The following reflects the majority opinion of the editorial board.
In an era marked by rising nationalism and crumbling foreign relationships, elected officials are leaning into xenophobia for political rewards — and Ohio’s Republican senator is no exception.
The United States Senate just wrapped up an eight month investigation of the Confucius Institute, a program partially funded by the Chinese government that promotes the study of Chinese language and culture in the United States through satellite centers at universities.
Miami is one of over 100 universities in the U.S. with one of these institutes, and all receive similar contributions.
For a deeper dive into the history of the Institute and details on the investigation, read our news story.
But the gist is this: The Senate investigation, led by Ohio Republican Sen. Rob Portman, found no wrongdoing — espionage, financial tomfoolery, or otherwise — on the part of the Institute. The nonpartisan Government Accountability Office (GAO) ran a concurrent investigation that came to the same conclusion.
At most, the resulting reports recommended that universities more transparently disclose the funding their attached Institutes receive from Hanban — a semi-governmental agency affiliated with the Chinese Ministry of Education.
The U.S. Senate Homeland Security and Governmental Affairs Committee’s Permanent Subcommittee on Investigations devoted eight months of resources to auditing an educational organization which largely conducts cultural events involving music and dancing, and teaches classes on kung fu and tai chi.
Portman cited the need for more oversight into these institutes as the reason for the probe. There were also allegations that these institutes threatened “academic freedom” by teaching a one-sided view of China and that they are being used by China for espionage.
These are serious allegations and their timing raises questions of motivation, considering the institutes have been in the U.S. for over a decade. It also seems excessive to launch both a Senate investigation and an investigation by the GAO, especially considering that the Federal Bureau of Investigation already keeps tabs on the Confucius Institute, according to testimony from FBI Director Christopher Wray.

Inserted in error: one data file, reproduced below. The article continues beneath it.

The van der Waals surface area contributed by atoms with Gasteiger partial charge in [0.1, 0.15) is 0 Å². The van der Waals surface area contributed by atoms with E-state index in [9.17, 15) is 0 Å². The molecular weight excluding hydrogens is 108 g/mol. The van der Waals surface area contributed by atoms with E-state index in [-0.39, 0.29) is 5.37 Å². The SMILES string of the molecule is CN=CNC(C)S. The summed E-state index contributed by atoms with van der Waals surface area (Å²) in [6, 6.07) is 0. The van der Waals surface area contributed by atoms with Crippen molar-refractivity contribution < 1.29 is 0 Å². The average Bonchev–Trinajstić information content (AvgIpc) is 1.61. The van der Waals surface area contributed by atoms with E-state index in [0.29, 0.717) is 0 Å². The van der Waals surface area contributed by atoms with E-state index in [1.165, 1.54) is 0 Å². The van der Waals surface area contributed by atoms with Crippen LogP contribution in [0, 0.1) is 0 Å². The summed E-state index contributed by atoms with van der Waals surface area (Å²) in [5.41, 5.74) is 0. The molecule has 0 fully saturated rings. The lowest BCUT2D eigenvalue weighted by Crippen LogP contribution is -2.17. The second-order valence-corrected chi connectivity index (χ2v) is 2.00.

This was a politically-motivated probe and it continues to perpetuate a narrative of “us vs. them” instead of one about bridging cultural divides. Confucius Institutes are necessary on college campuses in order to support international students, and teach American students about cultures outside the United States and Europe.
Revelations of Russian meddling in the 2016 election and an increase in high-profile corporate espionage cases perpetrated by the Chinese government have aggravated tensions with our old Cold War foes, but to target educational institutes designed to teach about culture and language is a blatant “Red Scare” tactic.
While the institutes are funded by Hanban, there is no evidence that Confucius Institutes have been involved in spreading propaganda or participating in espionage. Much of the teachings and events run by these institutes are controlled by the individual universities, and Hanban only provides funding for those programs.
The Senate and the GAO could have better spent their time on more pressing issues to national security.
Thankfully, there is some value to be found in the results of the investigations — there were some important discoveries and recommendations. It wasn’t a total eight-month wash.
For example, they exposed the need for more oversight into the operations of Confucius Institutes by the State Department and Department of Education. Universities are required by the Department of Education to report their earnings from Hanban as foreign gifts if they exceed over $250,000.
They also found the State Department was not placing enough effort on ensuring that universities were meeting the proper visa requirements for Chinese directors or teachers coming to work at the institutes.
But these are the mundane potholes of foreign funding and a mammoth immigration bureaucracy — not indicators of a large-scale espionage operation. While we certainly shouldn’t ignore the very real existence of Chinese (or Russian, or any other foreign power’s) spying, we must be thoughtful about who we place under the considerable public scrutiny of a process like a Senate investigation, and for what reasons we are doing so.
Interfering with an educational effort like the Confucius Institute under the guise of protecting “academic freedom” speaks volumes more about our own value of the marketplace of ideas than it does of China’s.
However closed and regulated China’s public forum may be on its own turf, getting caught in a tit-for-tat game of cultural gatekeeping risks us slipping back into Cold War insularity and forgoing the possibility of a truly open China.